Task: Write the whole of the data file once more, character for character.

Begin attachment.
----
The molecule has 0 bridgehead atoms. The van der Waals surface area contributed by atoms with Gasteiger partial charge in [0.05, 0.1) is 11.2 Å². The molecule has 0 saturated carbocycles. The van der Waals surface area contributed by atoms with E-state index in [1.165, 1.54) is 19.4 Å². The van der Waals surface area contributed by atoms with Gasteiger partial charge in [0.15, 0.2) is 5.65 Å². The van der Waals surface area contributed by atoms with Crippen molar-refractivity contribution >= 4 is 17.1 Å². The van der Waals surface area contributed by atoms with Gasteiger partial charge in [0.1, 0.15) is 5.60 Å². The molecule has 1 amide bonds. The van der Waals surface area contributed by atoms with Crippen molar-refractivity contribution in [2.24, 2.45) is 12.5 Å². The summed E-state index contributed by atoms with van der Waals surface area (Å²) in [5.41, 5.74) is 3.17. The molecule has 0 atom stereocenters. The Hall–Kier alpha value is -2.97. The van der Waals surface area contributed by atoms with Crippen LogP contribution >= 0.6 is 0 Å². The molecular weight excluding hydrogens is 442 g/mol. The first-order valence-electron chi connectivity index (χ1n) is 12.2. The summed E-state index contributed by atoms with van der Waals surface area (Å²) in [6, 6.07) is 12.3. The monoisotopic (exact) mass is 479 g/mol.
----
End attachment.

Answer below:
The molecule has 0 bridgehead atoms. The van der Waals surface area contributed by atoms with Gasteiger partial charge in [0.05, 0.1) is 11.2 Å². The molecule has 0 saturated carbocycles. The van der Waals surface area contributed by atoms with E-state index in [1.165, 1.54) is 19.4 Å². The van der Waals surface area contributed by atoms with Gasteiger partial charge in [0.15, 0.2) is 5.65 Å². The van der Waals surface area contributed by atoms with Crippen molar-refractivity contribution >= 4 is 17.1 Å². The van der Waals surface area contributed by atoms with Gasteiger partial charge in [0.1, 0.15) is 5.60 Å². The molecule has 1 amide bonds. The van der Waals surface area contributed by atoms with Crippen molar-refractivity contribution in [2.24, 2.45) is 12.5 Å². The summed E-state index contributed by atoms with van der Waals surface area (Å²) in [5.41, 5.74) is 3.17. The molecule has 0 atom stereocenters. The Hall–Kier alpha value is -2.97. The van der Waals surface area contributed by atoms with Crippen LogP contribution >= 0.6 is 0 Å². The molecular weight excluding hydrogens is 442 g/mol. The first-order valence-electron chi connectivity index (χ1n) is 12.2. The summed E-state index contributed by atoms with van der Waals surface area (Å²) in [6, 6.07) is 12.3. The monoisotopic (exact) mass is 479 g/mol.